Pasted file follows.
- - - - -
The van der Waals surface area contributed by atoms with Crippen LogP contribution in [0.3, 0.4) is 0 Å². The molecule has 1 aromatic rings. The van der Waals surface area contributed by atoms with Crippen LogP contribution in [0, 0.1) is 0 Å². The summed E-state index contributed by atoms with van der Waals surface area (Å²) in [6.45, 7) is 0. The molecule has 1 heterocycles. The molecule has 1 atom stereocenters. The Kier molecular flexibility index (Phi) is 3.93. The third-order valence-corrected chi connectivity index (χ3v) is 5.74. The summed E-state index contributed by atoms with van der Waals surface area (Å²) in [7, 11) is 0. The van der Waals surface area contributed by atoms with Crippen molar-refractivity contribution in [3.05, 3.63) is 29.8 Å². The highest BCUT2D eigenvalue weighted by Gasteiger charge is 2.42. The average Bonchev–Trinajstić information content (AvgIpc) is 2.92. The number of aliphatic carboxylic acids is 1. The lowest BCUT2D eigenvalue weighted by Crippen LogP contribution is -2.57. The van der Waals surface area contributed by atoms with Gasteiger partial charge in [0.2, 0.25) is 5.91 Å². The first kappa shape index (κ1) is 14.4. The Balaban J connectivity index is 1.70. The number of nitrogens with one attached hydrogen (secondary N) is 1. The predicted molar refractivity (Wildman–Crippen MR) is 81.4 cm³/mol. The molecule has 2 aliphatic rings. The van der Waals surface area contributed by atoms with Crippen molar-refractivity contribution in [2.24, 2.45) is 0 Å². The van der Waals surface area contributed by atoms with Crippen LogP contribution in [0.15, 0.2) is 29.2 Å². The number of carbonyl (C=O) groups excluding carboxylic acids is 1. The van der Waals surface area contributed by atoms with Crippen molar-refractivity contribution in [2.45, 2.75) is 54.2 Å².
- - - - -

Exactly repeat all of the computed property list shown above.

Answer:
The van der Waals surface area contributed by atoms with Crippen LogP contribution in [0.3, 0.4) is 0 Å². The molecule has 1 aromatic rings. The van der Waals surface area contributed by atoms with Crippen LogP contribution in [0, 0.1) is 0 Å². The summed E-state index contributed by atoms with van der Waals surface area (Å²) in [6.45, 7) is 0. The molecule has 1 heterocycles. The molecule has 1 atom stereocenters. The Kier molecular flexibility index (Phi) is 3.93. The third-order valence-corrected chi connectivity index (χ3v) is 5.74. The summed E-state index contributed by atoms with van der Waals surface area (Å²) in [7, 11) is 0. The van der Waals surface area contributed by atoms with Crippen molar-refractivity contribution in [3.05, 3.63) is 29.8 Å². The highest BCUT2D eigenvalue weighted by Gasteiger charge is 2.42. The average Bonchev–Trinajstić information content (AvgIpc) is 2.92. The number of aliphatic carboxylic acids is 1. The lowest BCUT2D eigenvalue weighted by Crippen LogP contribution is -2.57. The van der Waals surface area contributed by atoms with Gasteiger partial charge in [0.2, 0.25) is 5.91 Å². The first kappa shape index (κ1) is 14.4. The Balaban J connectivity index is 1.70. The number of nitrogens with one attached hydrogen (secondary N) is 1. The predicted molar refractivity (Wildman–Crippen MR) is 81.4 cm³/mol. The molecule has 2 aliphatic rings. The van der Waals surface area contributed by atoms with Crippen molar-refractivity contribution in [2.24, 2.45) is 0 Å². The van der Waals surface area contributed by atoms with Crippen LogP contribution in [0.15, 0.2) is 29.2 Å². The number of carbonyl (C=O) groups excluding carboxylic acids is 1. The van der Waals surface area contributed by atoms with Crippen molar-refractivity contribution in [2.45, 2.75) is 54.2 Å².